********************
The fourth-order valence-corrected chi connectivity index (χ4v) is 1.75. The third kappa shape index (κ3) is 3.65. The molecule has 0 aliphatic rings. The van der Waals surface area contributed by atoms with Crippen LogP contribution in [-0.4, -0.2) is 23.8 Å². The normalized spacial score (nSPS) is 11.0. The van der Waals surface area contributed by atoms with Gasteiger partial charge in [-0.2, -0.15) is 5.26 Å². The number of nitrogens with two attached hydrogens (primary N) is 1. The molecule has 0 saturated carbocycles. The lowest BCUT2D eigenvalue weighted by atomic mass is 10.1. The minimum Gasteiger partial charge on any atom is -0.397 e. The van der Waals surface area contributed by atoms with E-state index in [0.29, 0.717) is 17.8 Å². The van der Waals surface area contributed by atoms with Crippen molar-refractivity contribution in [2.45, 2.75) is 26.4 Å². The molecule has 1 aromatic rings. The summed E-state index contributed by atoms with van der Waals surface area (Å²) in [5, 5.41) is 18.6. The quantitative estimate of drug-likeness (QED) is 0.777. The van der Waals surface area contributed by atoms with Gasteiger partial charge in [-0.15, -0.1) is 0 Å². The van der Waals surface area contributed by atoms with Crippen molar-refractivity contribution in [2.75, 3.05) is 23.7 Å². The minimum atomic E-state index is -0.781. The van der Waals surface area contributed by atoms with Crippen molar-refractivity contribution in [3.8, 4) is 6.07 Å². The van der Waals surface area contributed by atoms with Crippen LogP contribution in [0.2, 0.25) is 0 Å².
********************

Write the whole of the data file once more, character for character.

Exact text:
The fourth-order valence-corrected chi connectivity index (χ4v) is 1.75. The third kappa shape index (κ3) is 3.65. The molecule has 0 aliphatic rings. The van der Waals surface area contributed by atoms with Crippen LogP contribution in [-0.4, -0.2) is 23.8 Å². The normalized spacial score (nSPS) is 11.0. The van der Waals surface area contributed by atoms with Gasteiger partial charge in [-0.2, -0.15) is 5.26 Å². The number of nitrogens with two attached hydrogens (primary N) is 1. The molecule has 0 saturated carbocycles. The lowest BCUT2D eigenvalue weighted by atomic mass is 10.1. The minimum Gasteiger partial charge on any atom is -0.397 e. The van der Waals surface area contributed by atoms with E-state index in [0.29, 0.717) is 17.8 Å². The van der Waals surface area contributed by atoms with Crippen molar-refractivity contribution in [2.45, 2.75) is 26.4 Å². The molecule has 1 aromatic rings. The summed E-state index contributed by atoms with van der Waals surface area (Å²) in [5, 5.41) is 18.6. The quantitative estimate of drug-likeness (QED) is 0.777. The van der Waals surface area contributed by atoms with Gasteiger partial charge in [-0.15, -0.1) is 0 Å². The van der Waals surface area contributed by atoms with Crippen molar-refractivity contribution in [2.75, 3.05) is 23.7 Å². The minimum atomic E-state index is -0.781. The van der Waals surface area contributed by atoms with Crippen molar-refractivity contribution in [3.8, 4) is 6.07 Å². The van der Waals surface area contributed by atoms with Crippen LogP contribution in [0.2, 0.25) is 0 Å².